Recently, there were some set of different news that appeared in the press concerning doctors and medicines. Some Governments have taken note of the fact that the prescription prescribed by the doctors are not properly readable because some doctors indulge in illegible handwriting. Therefore doctors have been requested to resort to writing prescriptions in a neat and clear handwriting to avoid any confusion or mistake by the reader in the medical shop.
FOR EXAMPLE, a prescription slip for ibuprofen 600 mg, with these notations: Sig: 1 po qid pc prn is directing the patient to take 1 tablet by mouth, four times a day, after meals, as needed. With improper handwritten prescriptions, there could be confusions in the mind of the sales personnel working in the medicine shop which may mislead him to go for wrong options causing discomfort to patient. Another solution would be to mandate every licensed doctor to go in for prescribing medicines through computed operated terminals (like a personal computer and a printer) which would contain all his details and there would be sufficient clarity in whatever has been written, reported The Times of India.
Such a move would also boost up PC and printer sales. Government can also plan to give subsidised loan at soft rates for buying these equipments to those doctors who may find it difficult to buy these with their own money. Another merit to be derived out of this move would be records can be kept clearly in the computers pertaining to each diagonised patient for future referalls.
In another set of encouraging news, Government is planning to mandate every aspiring doctor in the future to spend atleast six months in rural areas as part of his training before he is given full licence. It would be in the fitness of things if the Government also takes care of the residential accommodation of doctors to be posted in rural areas which should be self contained with all the basic necessities. Since at village levels power breakdown is a frequent issue, therefore these accommodations should be fitted with back ups like geenrators or UPS which would mean doctors can spend their time comfortably in their allotted accommodation - such measures will motivate them to give their best not only during their mandated deputation but also induce them to come back to village level in the future of their own choice for pursuing their profession by serving the village people.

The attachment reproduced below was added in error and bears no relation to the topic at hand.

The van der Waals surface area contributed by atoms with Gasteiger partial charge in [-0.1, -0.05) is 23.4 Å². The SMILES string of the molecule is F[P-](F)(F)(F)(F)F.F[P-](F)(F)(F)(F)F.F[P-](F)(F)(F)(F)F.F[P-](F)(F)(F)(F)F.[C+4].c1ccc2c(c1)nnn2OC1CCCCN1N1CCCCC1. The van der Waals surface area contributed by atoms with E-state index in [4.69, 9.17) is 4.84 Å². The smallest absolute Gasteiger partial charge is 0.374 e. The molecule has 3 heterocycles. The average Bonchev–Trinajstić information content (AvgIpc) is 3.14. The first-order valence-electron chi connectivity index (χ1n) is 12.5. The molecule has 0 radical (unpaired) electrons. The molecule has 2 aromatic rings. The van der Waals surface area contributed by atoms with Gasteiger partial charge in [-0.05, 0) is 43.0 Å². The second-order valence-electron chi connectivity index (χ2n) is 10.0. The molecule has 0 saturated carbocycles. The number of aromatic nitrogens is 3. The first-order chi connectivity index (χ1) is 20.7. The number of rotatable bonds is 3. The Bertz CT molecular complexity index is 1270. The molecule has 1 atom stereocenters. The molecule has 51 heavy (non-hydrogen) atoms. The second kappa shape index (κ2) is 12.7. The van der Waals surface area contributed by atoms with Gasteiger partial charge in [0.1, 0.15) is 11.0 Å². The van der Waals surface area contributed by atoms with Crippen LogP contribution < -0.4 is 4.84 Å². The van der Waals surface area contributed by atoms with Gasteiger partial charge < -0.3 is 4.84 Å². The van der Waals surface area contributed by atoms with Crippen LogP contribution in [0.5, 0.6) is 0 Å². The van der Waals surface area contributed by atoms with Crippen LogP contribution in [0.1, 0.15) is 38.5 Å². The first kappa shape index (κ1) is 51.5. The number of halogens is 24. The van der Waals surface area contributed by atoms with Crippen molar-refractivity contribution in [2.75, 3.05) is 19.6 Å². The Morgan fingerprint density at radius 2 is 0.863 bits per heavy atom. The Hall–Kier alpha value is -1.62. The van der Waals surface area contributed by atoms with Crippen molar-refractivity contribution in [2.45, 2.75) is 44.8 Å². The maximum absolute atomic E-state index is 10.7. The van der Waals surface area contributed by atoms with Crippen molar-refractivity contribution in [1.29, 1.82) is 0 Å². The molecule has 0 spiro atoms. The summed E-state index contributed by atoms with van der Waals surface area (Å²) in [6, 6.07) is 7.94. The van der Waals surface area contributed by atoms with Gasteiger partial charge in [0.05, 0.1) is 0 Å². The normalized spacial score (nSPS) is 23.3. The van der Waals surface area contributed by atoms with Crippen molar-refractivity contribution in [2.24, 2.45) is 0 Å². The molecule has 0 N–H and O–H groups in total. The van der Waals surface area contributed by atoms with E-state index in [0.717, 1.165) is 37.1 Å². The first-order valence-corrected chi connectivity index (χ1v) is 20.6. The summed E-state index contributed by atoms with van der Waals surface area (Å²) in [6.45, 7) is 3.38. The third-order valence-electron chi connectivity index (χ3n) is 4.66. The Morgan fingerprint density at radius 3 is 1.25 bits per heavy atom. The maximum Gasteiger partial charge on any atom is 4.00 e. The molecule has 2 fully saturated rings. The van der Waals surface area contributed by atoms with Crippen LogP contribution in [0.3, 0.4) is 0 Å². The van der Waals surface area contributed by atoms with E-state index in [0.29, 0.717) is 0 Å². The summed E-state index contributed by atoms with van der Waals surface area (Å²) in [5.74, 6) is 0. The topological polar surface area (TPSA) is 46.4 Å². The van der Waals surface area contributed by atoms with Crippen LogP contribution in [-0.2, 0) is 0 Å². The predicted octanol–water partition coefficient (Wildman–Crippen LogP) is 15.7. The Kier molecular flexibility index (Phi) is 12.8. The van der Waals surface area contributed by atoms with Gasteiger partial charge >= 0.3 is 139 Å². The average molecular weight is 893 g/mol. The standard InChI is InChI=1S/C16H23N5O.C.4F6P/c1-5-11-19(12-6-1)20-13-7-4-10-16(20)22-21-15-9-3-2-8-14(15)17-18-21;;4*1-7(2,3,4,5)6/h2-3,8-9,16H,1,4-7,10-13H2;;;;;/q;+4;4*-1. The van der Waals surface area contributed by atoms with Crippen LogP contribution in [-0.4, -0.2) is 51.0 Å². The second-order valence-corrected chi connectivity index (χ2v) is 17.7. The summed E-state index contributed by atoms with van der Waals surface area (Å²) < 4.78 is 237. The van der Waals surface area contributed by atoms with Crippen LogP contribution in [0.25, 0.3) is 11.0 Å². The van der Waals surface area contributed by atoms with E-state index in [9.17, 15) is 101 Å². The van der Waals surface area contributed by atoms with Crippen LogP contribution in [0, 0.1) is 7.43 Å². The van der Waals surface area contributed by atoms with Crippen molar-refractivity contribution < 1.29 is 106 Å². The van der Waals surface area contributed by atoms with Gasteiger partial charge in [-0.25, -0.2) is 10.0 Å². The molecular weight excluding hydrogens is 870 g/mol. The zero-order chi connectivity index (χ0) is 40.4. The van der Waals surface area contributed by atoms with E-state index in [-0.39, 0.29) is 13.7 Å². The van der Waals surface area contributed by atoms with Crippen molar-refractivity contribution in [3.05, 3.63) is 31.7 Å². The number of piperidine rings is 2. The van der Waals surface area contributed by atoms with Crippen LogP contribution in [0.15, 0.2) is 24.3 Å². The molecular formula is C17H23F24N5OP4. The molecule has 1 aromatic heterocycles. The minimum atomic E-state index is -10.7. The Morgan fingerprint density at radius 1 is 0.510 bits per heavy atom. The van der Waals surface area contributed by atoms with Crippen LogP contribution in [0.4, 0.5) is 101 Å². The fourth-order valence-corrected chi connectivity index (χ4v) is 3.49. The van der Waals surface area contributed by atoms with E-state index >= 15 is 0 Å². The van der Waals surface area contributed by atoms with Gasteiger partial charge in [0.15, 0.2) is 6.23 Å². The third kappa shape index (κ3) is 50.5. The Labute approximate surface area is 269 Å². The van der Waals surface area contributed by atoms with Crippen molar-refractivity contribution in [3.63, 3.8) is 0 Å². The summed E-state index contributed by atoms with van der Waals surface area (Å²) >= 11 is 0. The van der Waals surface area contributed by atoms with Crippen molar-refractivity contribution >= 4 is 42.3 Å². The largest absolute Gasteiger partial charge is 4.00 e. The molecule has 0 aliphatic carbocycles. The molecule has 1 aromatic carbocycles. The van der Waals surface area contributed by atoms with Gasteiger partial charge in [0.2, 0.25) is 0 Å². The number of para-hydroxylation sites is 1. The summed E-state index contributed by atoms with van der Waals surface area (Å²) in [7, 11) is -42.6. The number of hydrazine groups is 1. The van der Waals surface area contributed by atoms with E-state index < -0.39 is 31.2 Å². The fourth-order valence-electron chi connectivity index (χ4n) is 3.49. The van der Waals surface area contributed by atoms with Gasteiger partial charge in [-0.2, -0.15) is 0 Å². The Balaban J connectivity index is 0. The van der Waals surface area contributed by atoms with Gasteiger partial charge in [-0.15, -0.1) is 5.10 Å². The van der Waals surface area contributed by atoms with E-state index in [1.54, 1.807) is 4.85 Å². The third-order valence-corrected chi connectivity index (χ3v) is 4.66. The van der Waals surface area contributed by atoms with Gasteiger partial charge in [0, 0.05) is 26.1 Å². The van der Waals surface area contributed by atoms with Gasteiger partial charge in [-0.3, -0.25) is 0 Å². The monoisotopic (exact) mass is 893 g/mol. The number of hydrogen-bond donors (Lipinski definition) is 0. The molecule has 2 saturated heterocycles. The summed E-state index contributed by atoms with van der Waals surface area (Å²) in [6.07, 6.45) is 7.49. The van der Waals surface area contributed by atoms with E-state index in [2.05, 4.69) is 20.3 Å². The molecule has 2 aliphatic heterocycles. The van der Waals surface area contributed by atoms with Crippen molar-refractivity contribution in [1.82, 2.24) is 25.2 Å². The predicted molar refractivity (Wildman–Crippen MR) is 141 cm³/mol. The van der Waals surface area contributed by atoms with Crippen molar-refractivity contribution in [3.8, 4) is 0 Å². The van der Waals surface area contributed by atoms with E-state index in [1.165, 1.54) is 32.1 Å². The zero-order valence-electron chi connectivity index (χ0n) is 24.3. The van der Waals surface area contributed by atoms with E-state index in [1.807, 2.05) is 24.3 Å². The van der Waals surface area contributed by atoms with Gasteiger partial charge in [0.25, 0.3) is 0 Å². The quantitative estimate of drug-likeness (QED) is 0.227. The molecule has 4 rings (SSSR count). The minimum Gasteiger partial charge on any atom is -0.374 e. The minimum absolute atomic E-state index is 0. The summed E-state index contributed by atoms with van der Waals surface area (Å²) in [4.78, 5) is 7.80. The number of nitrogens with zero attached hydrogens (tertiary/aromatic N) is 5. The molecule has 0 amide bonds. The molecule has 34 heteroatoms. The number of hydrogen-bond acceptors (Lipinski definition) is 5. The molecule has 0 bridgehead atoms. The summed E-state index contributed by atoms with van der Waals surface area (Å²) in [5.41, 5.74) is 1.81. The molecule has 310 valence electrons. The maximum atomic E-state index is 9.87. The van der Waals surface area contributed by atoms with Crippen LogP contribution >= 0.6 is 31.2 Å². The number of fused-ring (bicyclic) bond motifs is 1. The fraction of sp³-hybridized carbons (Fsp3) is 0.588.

Drug Controller General of India (DCGI) has written to the Union Health Minister to get rid of 92 antibiotic, TB drugs which would mean all these drugs cannot be sold across the counter in medical shops. Once notified, following clearance from the law ministry, these drugs cannot be sold without prescription. The drugs will also have to carry a prominent label in red colour on the left corner with the following warning: "It is dangerous to take this prescription except in accordance with medical advice and not to be sold by retail without the prescription of the registered medical practicioner".
It is seen people pop pills at will and therefore resistance to antibiotics is becoming a seriious threat for India. Even the World Health Organisation (WHO) recently warned that the world is staring at a post-antibiotic era, when common infections will no longer have a cure. It would be in the fitness of things if patients are told very clearly by the doctors that almost all antibiotics have side effects and therefore to nullify the side effects, patients who are taking antibiotics should also take extra care in their daily food intake which should be properly balanced having of a mix of milk & dairy products (if required), different sets of fruits (if required), different sets of nuts (if required) and so on. Concerned officials are requested to take note of these affirmatively.